Greg Cote

Why do we keep waiting and still care about a comeback delayed? Because it’s Tiger Woods

One of the longest and most intriguing sagas in sports history – the rise, fall and protracted comeback of Tiger Woods – keeps us waiting. But that's OK. We wait, and we still care, because everything has changed. The champion who once dominated golf has become the old man, the nostalgia act, the underdog. The guy you're rooting for.
One of the longest and most intriguing sagas in sports history – the rise, fall and protracted comeback of Tiger Woods – keeps us waiting. But that's OK. We wait, and we still care, because everything has changed. The champion who once dominated golf has become the old man, the nostalgia act, the underdog. The guy you're rooting for. AP

There were times when Tiger Woods was so dominant in golf, so clearly above all others, that you'd have been OK betting him over the entire rest of the field to win the next tournament — especially if it were a major. Remember?

Now?

Tiger is old, used, hoping his body holds up. With no more cruelty than accuracy you might call him a has-been, that epitaph in sports that always seems so harsh even when true.

His medical ailments and back surgeries are now a part of his career's story as indelibly as the infidelity scandal that rocked his good name. And his prime runs away from him seemingly faster than he can catch it, his best days ever distant and laden with dust.

“People have written me off,” he said this past spring.

Fathom the weight of those five words to an athlete who once ruled his sport and dreams to do it yet again … but against a prevailing consensus he has no shot.

One of the longest and most intriguing sagas in sports history – the rise, fall and protracted comeback of Tiger Woods — saw its latest line written on Monday when Woods postponed his latest attempt at a career reboot.

He had committed to play this week in the PGA Tour's 2016-17 season-opening event, an otherwise low-watt tournament out in Napa, Calif. There, starting Thursday, Woods was to launch a comeback, his latest and likely his last that will matter — a final, best attempt to chase and still catch the all-time records (two, not one) that drive him.

This would have been his first round of golf in a Tour event in more than a year. In 417 days, to be exact. Instead, Woods withdrew Monday, saying on his website, “I knew I wasn't ready to compete against the best golfers in the world.” He also withdrew from an event next month, but menioned his hope to play starting in December.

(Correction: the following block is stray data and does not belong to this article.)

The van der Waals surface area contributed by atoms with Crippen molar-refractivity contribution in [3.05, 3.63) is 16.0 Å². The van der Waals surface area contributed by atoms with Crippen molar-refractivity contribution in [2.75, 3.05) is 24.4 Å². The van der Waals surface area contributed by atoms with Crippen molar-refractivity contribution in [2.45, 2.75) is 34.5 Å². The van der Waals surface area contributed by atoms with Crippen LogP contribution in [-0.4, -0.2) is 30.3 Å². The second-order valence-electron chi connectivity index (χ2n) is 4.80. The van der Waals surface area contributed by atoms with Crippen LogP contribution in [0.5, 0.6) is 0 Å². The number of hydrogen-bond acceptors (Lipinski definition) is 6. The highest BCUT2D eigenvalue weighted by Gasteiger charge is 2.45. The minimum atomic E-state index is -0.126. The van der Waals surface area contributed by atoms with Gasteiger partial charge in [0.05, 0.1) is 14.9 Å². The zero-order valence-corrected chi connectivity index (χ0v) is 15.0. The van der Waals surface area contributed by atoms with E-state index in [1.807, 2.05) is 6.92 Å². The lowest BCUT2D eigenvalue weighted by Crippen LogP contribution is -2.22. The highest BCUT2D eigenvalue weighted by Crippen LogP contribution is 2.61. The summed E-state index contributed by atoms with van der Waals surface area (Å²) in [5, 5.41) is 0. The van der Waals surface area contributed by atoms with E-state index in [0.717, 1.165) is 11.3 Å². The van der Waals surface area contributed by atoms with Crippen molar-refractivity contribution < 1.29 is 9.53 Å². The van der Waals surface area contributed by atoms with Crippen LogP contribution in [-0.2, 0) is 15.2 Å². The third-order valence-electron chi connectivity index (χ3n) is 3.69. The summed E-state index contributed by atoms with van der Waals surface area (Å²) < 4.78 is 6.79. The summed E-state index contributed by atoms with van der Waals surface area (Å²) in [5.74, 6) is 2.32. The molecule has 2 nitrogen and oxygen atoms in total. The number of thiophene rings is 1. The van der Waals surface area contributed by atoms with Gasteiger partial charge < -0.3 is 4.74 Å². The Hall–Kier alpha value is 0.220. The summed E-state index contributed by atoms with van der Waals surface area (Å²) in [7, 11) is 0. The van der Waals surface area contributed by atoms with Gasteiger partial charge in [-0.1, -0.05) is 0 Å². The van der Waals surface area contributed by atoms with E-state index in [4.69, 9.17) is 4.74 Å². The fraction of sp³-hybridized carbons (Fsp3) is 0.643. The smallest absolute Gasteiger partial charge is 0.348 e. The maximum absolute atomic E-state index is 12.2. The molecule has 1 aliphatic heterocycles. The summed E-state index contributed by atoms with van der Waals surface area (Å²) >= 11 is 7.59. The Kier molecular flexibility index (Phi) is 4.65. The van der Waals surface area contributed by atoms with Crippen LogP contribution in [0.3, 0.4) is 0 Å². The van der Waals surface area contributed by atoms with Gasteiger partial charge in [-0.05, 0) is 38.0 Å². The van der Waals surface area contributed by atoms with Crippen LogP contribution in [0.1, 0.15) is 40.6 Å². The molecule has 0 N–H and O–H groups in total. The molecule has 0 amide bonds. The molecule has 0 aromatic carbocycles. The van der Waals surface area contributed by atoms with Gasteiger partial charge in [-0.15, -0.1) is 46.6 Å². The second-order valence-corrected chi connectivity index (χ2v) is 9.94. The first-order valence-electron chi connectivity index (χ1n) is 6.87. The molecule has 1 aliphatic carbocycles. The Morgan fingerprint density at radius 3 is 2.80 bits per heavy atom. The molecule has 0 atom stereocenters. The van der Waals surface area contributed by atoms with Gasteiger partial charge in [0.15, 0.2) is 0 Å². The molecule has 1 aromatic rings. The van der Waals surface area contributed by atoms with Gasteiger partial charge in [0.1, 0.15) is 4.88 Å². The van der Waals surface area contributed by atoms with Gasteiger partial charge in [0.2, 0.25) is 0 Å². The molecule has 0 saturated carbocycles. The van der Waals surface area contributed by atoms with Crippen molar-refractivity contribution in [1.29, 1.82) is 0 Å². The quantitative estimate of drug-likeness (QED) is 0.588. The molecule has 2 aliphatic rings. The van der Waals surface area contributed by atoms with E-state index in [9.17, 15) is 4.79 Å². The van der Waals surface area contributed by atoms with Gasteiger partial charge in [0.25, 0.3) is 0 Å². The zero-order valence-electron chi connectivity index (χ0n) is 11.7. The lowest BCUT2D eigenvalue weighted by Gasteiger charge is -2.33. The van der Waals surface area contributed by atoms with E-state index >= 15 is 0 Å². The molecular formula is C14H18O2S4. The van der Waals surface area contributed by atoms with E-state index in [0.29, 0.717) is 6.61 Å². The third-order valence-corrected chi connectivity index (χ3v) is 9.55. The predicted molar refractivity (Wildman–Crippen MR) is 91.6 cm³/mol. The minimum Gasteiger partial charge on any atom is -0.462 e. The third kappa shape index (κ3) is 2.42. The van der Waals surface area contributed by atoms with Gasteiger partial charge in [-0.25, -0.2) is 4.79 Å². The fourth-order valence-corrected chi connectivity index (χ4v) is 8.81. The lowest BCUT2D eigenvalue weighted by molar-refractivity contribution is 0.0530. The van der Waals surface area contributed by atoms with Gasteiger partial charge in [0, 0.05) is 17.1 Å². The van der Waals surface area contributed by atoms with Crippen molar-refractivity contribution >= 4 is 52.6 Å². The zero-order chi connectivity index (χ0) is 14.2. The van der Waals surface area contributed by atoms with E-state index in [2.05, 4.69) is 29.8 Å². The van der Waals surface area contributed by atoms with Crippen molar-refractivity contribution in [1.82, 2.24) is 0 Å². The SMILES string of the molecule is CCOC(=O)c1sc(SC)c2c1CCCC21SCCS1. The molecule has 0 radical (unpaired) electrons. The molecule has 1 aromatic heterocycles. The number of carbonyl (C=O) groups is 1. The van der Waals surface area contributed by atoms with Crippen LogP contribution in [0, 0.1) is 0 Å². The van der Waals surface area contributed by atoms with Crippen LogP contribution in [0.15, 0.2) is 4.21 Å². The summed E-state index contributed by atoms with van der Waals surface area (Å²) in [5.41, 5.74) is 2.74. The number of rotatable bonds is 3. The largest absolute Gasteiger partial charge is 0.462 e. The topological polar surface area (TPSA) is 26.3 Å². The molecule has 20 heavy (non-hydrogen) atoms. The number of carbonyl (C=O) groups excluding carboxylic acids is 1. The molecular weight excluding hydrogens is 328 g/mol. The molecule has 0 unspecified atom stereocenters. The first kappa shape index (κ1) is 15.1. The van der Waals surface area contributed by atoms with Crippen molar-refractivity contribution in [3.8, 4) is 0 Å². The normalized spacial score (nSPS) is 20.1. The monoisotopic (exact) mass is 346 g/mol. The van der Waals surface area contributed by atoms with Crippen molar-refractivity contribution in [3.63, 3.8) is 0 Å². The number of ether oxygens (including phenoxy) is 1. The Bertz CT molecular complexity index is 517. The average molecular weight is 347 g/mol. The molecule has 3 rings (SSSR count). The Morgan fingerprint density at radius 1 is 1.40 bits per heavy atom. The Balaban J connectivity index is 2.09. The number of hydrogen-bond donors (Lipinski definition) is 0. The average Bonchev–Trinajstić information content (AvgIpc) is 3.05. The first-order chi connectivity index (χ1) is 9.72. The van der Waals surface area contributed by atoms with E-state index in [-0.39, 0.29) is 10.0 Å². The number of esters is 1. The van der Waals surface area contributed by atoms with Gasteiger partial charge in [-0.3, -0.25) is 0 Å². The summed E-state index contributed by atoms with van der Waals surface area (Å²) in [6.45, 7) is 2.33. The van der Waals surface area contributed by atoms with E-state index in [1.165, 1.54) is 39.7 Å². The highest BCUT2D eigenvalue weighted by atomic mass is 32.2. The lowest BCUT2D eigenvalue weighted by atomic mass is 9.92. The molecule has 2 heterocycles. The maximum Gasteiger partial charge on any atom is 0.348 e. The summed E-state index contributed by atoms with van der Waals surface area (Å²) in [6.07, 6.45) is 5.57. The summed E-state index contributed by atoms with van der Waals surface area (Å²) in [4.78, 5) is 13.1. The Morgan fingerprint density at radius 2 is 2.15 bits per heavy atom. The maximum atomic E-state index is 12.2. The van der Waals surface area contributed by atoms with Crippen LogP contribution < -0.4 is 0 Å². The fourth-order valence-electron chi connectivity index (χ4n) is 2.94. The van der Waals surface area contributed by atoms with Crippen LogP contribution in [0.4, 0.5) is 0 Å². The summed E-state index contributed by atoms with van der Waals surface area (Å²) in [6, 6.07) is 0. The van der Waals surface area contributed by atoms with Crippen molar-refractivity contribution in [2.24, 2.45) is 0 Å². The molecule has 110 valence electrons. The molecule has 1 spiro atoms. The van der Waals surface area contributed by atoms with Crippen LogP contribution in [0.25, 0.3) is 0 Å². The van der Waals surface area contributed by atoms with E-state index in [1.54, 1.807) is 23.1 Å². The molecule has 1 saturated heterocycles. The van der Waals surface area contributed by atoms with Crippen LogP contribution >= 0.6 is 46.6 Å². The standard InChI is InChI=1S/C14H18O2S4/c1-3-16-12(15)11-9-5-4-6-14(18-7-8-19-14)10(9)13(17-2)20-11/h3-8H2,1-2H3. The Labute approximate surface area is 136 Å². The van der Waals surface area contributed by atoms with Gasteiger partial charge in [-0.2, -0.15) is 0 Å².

So we wait, like we've been waiting. Because we sense this is an athlete, a comeback, that will be worth the wait. Many of us hope that.

Few comeback attempts we have seen in sports will be more closely watched, or carry greater historical gravitas.

Last week this sport buried its most popular player ever, Arnold Palmer. Now the sport awaits the return of the one man who, since the epoch of Arnie and Jack Nicklaus, has most shaped and defined the game.

Tiger, of the 79 PGA Tour victories and 14 major wins — second all-time in both categories — will turn 41 in two months. That isn't even old enough for a decent mid-life crisis for most of us. But to most professional golfers it tends to be that awkward age when one's best days are past and guys are trying to hang on until age 50 brings the consoling replenishment of the Champions (nee Senior) Tour.

Is Woods most golfers, though? He is not.

So Tiger believes — or at least says publicly — that he still can catch and surpass Nicklaus' record of 18 majors. Didn't Jack win three of them past age 40 including a Masters at 46? Woods also still eyes Sam Snead's mark of 82 overall Tour wins.

“It would be nice to end up No. 1 on both lists,” he said. “Hopefully I can get back out there and play to that level. It would be fun to know [if I can]. But I don't know.”

That anything might happen adds to the intrigue.

In the short term, Tiger in his first tournament back might open with a vintage 65 or blow up with a 78. Might be on the Sunday leaderboard or miss the cut. Might withdraw with back spasms. Who knows.

In the longer term, his pending comeback could prove to be the start of a masterful career finish that finds him achieving the history he seeks. Or it could be short-lived, effectively signalling the end of an epic career that placed him with the likes of Muhammad Ali, Michael Jordan, Wayne Gretzky and LeBron James — a highest-tier sports legend.

Odds are against Woods, for sure. It isn't just his age, or the possibility of more back problems. Tiger hasn't won a tournament of any kind since 2013 and last reigned in a major in the summer of 2008. A whole new generation of younger, stronger players has taken over.

Woods has been No. 1 in the World Golf Ranking a record 683 weeks. Today he is ranked No. 786, just below a person named Fabien Marty.

Tiger Woods is the old guy now. The nostalgia act.

But isn't that why the saga has stayed interesting? Why the next comeback still rivets attention?

It is because Tiger Woods, once the regal champion in the blood-red shirt who we all were betting would win, has become the unlikely underdog we're all betting against.

But, those five words again: “People have written me off.”

That is why so many of us who might not even be golf fans still wait on Tiger Woods, still care. And why so many of us enthralled by that young kid who dominated the 1997 Masters want so hard to believe, almost 20 years later, that he isn't done. Not yet.

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